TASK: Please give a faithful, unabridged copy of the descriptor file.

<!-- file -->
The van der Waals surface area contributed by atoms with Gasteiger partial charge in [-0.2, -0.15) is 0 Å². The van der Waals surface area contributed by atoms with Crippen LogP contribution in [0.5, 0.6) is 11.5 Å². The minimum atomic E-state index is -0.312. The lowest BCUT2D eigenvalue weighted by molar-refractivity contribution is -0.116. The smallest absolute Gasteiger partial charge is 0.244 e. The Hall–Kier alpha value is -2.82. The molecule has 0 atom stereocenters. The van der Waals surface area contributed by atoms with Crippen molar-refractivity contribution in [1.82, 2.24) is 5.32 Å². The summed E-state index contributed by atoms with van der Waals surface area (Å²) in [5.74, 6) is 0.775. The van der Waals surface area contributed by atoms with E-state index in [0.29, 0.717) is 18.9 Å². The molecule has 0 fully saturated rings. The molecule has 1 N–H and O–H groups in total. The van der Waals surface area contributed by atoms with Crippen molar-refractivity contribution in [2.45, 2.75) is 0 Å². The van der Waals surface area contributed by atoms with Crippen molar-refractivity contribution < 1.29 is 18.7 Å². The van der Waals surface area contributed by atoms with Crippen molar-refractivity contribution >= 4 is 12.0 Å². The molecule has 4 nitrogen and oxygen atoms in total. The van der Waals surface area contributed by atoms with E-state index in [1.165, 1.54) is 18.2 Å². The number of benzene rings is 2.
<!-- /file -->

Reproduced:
The van der Waals surface area contributed by atoms with Gasteiger partial charge in [-0.2, -0.15) is 0 Å². The van der Waals surface area contributed by atoms with Crippen LogP contribution in [0.5, 0.6) is 11.5 Å². The minimum atomic E-state index is -0.312. The lowest BCUT2D eigenvalue weighted by molar-refractivity contribution is -0.116. The smallest absolute Gasteiger partial charge is 0.244 e. The Hall–Kier alpha value is -2.82. The molecule has 0 atom stereocenters. The van der Waals surface area contributed by atoms with Crippen molar-refractivity contribution in [1.82, 2.24) is 5.32 Å². The summed E-state index contributed by atoms with van der Waals surface area (Å²) in [5.74, 6) is 0.775. The van der Waals surface area contributed by atoms with E-state index in [0.29, 0.717) is 18.9 Å². The molecule has 0 fully saturated rings. The molecule has 1 N–H and O–H groups in total. The van der Waals surface area contributed by atoms with Crippen molar-refractivity contribution in [2.45, 2.75) is 0 Å². The van der Waals surface area contributed by atoms with Crippen molar-refractivity contribution < 1.29 is 18.7 Å². The van der Waals surface area contributed by atoms with Crippen molar-refractivity contribution >= 4 is 12.0 Å². The molecule has 4 nitrogen and oxygen atoms in total. The van der Waals surface area contributed by atoms with E-state index in [1.165, 1.54) is 18.2 Å². The number of benzene rings is 2.